U.S. Supreme Court: A Taking Is a Taking (and Private Means Public)
Yesterday the Supreme Court held unanimously (per Justice Ginsburg) in Arkansas Game and Fish Commission v. United States that the federal government flooding land (through releases from a dam) is (or rather may be) a taking requiring compensation under the Fifth Amendment, even if the flooding is temporary: "We rule today, simply and only, that government-induced flooding temporary in duration gains no automatic exemption from Takings Clause inspection." (For analysis, see Lyle Denniston at SCOTUSblog and Ilya Somin at Volokh Conspiracy.)
The Court's basic point seems right on originalist grounds: something can be "taken" in ordinary language even if it's going to be given back someday, and I'd be surprised if eighteenth-century langauge showed anything different. The opposite result, unless arbitrarily limited to flooding (as the government argued), would lead to consequences that are surely inconsistent with the eighteenth-century understanding of takings law.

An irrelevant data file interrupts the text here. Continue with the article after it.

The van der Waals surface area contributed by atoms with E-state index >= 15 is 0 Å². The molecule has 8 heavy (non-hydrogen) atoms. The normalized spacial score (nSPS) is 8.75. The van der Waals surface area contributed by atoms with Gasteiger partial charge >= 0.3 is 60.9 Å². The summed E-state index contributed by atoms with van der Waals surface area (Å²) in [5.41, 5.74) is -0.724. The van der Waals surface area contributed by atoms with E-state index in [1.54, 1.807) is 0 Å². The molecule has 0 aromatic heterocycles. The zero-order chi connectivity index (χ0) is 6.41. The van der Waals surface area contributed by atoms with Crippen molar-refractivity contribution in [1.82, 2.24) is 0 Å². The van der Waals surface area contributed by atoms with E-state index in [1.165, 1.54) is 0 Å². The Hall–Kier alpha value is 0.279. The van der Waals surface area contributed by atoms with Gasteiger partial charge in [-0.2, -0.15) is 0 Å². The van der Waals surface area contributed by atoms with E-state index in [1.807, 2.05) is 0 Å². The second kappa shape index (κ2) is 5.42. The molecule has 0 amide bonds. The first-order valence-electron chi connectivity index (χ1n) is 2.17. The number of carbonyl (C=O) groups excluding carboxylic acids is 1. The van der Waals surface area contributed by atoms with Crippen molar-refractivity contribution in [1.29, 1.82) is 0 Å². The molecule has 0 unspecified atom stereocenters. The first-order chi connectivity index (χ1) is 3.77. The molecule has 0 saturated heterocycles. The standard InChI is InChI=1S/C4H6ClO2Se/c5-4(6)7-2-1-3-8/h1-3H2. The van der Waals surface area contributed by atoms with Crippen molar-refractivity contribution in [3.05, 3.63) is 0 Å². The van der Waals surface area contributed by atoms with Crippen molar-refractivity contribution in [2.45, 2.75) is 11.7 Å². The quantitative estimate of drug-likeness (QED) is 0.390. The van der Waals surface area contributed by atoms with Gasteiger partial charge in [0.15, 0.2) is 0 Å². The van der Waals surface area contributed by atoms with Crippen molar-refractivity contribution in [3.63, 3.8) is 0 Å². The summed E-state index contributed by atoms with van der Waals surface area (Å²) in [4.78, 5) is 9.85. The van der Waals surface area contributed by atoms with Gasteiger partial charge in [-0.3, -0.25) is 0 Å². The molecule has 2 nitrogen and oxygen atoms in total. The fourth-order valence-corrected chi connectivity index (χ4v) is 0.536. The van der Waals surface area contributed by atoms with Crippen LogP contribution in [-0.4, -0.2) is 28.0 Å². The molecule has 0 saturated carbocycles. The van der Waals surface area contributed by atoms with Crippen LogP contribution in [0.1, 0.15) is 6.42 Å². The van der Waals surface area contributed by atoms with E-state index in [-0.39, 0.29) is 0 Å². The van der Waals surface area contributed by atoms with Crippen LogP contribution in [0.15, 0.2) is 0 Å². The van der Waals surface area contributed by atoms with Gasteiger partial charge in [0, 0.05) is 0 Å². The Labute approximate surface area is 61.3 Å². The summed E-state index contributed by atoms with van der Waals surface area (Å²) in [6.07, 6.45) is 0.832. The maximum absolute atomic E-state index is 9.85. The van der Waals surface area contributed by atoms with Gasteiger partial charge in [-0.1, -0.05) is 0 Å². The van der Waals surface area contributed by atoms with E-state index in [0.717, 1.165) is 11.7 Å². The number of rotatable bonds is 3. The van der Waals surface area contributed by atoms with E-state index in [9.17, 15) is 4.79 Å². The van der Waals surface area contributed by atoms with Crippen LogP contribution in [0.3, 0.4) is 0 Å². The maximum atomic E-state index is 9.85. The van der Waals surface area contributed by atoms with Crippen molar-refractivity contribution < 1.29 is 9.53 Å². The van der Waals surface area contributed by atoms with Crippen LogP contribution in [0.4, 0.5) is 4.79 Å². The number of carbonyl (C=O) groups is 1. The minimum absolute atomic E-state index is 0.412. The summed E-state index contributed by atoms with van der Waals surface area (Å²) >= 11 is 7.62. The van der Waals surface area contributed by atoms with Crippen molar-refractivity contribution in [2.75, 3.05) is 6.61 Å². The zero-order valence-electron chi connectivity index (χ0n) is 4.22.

Still, as Professor Somin pointed out earlier, the case is troubling (I would say, clearly wrong) on its particular facts, because the landowner is a state entity. (The Fifth Amendment bars takings of "private property" without just compensation). True, an 1893 case simply assumed that federal takings of state property required compensation without worrying about the text, so the parties here didn't argue the point. But no one who takes text seriously could say that the Fifth Amendment contains this requirement.
That doesn't necessarily mean that the federal government can take state land without compensation; the federal government doesn't have this power expressly, so it would have to be "necessary and proper" to carry into execution some express power. Maybe it isn't -- on federalism grounds, for example. But removing the Fifth Amendment from the case (as should be done) would make it a lot more interesting and difficult.